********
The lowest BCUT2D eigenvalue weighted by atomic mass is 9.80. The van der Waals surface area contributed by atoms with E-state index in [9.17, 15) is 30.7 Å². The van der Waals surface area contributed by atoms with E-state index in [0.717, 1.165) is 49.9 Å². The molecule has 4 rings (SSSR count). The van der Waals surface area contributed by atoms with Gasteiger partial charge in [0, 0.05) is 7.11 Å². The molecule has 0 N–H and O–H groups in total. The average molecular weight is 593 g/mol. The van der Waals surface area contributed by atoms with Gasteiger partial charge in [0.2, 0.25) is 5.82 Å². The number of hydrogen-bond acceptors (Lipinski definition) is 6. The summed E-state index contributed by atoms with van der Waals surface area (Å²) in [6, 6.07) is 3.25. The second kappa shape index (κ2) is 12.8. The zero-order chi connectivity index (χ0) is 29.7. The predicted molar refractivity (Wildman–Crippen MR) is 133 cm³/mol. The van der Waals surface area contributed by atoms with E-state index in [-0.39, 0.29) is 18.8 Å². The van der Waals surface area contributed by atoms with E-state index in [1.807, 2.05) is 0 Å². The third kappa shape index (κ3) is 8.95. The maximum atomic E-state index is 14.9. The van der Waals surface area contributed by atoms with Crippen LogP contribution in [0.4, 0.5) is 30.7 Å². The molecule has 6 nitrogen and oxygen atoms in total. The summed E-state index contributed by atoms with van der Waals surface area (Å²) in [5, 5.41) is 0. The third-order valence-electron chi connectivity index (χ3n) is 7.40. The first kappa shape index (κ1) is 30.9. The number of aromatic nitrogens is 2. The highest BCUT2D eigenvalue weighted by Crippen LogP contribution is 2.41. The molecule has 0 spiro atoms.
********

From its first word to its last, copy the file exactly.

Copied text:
The lowest BCUT2D eigenvalue weighted by atomic mass is 9.80. The van der Waals surface area contributed by atoms with E-state index in [9.17, 15) is 30.7 Å². The van der Waals surface area contributed by atoms with E-state index in [0.717, 1.165) is 49.9 Å². The molecule has 4 rings (SSSR count). The van der Waals surface area contributed by atoms with Gasteiger partial charge in [0, 0.05) is 7.11 Å². The molecule has 0 N–H and O–H groups in total. The average molecular weight is 593 g/mol. The van der Waals surface area contributed by atoms with Gasteiger partial charge in [0.2, 0.25) is 5.82 Å². The number of hydrogen-bond acceptors (Lipinski definition) is 6. The summed E-state index contributed by atoms with van der Waals surface area (Å²) in [6, 6.07) is 3.25. The second kappa shape index (κ2) is 12.8. The zero-order chi connectivity index (χ0) is 29.7. The predicted molar refractivity (Wildman–Crippen MR) is 133 cm³/mol. The van der Waals surface area contributed by atoms with E-state index in [-0.39, 0.29) is 18.8 Å². The van der Waals surface area contributed by atoms with E-state index in [1.807, 2.05) is 0 Å². The third kappa shape index (κ3) is 8.95. The maximum atomic E-state index is 14.9. The van der Waals surface area contributed by atoms with Crippen LogP contribution in [0.4, 0.5) is 30.7 Å². The molecule has 6 nitrogen and oxygen atoms in total. The summed E-state index contributed by atoms with van der Waals surface area (Å²) in [5, 5.41) is 0. The third-order valence-electron chi connectivity index (χ3n) is 7.40. The first kappa shape index (κ1) is 30.9. The number of aromatic nitrogens is 2. The highest BCUT2D eigenvalue weighted by Crippen LogP contribution is 2.41. The molecule has 0 spiro atoms.